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  1. #1
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    Training for competition

    So I am new with this hole thing but want to ride competitively this summer and was wondering what type of training schedule I should start. The things I am interested in is how many miles a week and how it changes with time. I was also wondering about food and what type of diet people go on. I am around 5'12" and about 165 pounds. Any info would be great.

    thanks

  2. #2
    Used to be a climber.. GuitarWizard's Avatar
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    What kind of base mileage do you have in your legs? How long have you been riding? What's your current diet consist of for the most part? Have you ever done interval training? How many days per week do you currently ride? Do you know how to recover?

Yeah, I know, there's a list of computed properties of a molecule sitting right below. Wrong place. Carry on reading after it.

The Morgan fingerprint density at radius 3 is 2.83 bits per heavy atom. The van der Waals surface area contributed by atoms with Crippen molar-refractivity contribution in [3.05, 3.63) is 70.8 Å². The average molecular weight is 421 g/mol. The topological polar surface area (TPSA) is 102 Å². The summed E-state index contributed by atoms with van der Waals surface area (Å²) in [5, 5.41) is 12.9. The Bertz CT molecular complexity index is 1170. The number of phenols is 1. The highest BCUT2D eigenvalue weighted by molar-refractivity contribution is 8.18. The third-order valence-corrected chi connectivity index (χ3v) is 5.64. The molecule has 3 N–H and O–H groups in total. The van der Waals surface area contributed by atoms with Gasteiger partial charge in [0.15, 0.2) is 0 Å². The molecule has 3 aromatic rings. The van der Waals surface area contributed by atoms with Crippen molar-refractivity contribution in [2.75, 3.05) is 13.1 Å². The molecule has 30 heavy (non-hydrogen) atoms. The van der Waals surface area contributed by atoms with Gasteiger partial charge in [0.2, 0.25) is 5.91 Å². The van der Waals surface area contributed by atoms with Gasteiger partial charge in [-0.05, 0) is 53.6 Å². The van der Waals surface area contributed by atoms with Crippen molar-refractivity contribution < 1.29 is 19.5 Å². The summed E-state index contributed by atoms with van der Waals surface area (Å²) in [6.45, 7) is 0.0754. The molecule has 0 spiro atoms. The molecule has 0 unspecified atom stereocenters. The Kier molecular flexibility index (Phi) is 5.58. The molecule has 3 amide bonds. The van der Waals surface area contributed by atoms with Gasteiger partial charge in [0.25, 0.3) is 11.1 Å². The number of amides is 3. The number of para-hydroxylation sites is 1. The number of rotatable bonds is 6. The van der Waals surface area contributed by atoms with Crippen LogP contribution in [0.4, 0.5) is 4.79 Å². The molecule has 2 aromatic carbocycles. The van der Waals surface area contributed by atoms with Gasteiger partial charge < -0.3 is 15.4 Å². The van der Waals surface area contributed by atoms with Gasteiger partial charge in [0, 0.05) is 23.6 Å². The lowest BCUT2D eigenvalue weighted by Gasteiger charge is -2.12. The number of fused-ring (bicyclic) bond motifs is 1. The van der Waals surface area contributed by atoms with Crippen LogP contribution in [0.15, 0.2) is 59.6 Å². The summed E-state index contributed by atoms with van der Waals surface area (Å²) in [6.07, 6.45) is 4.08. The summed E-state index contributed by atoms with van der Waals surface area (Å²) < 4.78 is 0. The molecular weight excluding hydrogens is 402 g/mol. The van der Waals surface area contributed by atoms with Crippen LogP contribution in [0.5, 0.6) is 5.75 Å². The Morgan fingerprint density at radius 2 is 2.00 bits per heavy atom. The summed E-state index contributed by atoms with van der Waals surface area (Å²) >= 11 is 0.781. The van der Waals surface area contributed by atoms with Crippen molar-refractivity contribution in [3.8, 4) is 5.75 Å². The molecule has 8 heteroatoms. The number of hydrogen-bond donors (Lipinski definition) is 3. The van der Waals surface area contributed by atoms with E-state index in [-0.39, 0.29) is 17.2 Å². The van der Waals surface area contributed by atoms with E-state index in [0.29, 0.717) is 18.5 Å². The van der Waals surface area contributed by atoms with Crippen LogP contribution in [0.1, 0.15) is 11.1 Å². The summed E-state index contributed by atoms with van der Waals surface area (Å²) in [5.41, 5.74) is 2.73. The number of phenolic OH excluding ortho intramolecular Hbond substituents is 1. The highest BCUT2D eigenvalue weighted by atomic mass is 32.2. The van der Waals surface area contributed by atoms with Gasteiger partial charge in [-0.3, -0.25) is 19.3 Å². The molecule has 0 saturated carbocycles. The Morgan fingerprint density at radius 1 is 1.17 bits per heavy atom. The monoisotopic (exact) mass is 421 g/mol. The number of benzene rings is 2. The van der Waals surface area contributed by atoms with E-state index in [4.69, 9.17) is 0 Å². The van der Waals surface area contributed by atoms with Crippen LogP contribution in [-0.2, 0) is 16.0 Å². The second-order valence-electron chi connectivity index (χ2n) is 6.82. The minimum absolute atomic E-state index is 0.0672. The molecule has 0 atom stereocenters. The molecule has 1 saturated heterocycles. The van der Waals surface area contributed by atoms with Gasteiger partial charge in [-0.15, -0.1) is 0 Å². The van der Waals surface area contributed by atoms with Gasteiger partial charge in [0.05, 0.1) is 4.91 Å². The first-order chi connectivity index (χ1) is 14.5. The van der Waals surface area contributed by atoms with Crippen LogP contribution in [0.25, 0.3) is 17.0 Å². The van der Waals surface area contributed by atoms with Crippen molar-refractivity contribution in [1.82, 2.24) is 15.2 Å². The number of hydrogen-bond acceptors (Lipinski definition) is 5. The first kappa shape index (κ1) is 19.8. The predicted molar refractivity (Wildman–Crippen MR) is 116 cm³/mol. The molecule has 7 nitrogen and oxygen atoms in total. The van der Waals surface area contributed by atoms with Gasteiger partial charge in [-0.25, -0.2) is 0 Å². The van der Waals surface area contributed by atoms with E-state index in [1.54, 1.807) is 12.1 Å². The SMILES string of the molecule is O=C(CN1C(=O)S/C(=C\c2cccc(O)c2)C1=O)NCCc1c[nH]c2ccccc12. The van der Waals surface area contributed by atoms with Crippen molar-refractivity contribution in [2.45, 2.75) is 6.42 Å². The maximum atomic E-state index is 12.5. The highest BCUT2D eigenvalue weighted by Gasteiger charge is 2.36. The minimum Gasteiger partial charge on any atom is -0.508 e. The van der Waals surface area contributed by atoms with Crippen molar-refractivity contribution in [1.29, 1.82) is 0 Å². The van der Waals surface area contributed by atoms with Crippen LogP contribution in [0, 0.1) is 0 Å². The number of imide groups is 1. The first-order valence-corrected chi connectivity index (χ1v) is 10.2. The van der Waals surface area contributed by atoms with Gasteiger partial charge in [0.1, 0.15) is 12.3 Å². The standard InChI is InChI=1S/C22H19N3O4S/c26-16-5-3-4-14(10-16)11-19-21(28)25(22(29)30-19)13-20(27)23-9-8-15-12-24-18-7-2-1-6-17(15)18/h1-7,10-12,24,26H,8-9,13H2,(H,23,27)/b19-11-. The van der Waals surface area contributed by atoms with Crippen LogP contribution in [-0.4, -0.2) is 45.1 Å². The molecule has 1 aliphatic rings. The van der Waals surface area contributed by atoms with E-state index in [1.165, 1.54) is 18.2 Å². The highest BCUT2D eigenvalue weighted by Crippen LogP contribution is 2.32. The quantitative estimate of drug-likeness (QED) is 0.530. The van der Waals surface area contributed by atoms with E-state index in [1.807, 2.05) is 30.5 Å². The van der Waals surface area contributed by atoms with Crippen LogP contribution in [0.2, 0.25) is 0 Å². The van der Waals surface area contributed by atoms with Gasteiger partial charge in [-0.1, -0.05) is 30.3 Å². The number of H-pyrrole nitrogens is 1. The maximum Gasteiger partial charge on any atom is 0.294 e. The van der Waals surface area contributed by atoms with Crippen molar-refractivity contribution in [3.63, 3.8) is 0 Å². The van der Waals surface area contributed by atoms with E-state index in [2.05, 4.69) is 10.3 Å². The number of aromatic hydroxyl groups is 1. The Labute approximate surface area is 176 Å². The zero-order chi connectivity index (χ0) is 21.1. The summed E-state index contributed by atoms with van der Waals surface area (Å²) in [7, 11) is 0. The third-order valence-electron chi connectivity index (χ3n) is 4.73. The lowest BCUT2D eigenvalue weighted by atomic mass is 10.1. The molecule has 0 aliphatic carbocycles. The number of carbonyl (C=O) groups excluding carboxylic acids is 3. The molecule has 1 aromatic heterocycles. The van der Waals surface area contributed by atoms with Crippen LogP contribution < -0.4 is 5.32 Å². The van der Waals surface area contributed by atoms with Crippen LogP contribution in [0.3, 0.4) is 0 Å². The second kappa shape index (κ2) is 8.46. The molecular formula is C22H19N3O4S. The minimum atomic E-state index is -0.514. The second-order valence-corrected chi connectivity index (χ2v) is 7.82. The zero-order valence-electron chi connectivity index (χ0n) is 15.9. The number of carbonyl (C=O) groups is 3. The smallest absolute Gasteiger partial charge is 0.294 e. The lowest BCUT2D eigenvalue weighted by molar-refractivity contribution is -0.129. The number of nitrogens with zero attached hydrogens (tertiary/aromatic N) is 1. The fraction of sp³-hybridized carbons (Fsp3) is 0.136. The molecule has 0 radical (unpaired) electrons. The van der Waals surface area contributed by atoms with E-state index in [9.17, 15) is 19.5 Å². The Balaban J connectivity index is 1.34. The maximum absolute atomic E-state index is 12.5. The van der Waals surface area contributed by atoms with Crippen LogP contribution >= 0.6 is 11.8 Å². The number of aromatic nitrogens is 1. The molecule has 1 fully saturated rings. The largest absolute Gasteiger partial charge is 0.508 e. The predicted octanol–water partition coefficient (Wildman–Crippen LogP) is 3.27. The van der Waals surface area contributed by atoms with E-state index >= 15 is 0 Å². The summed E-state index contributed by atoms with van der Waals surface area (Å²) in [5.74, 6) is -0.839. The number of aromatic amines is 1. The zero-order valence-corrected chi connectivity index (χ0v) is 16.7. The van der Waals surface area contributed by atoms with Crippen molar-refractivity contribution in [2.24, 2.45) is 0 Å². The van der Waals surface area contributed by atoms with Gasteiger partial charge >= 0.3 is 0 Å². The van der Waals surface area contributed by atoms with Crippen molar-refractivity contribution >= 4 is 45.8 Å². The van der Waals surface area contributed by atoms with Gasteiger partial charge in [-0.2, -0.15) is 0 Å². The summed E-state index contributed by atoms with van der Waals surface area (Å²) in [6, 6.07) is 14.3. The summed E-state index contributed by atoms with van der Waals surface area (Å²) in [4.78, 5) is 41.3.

That should be a good start.
    1999 Trek 2500 - hit by a car on it in May, 2011 and currently bikeless

  3. #3
    Throw the stick!!!! LowCel's Avatar
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    Also what are your goals? What type racing do you intend to do. On top of that mileage means nothing, it is all about the time on the bike and what you are doing during that time. Some days I will ride an hour and do 12 - 15 miles. Other days I will ride an hour and do 23 miles.

    *Note the hour example is for comparisons only. Unless I'm on the trainer it is very rare to only ride an hour.
    I may be fat but I'm slow enough to make up for it.

  4. #4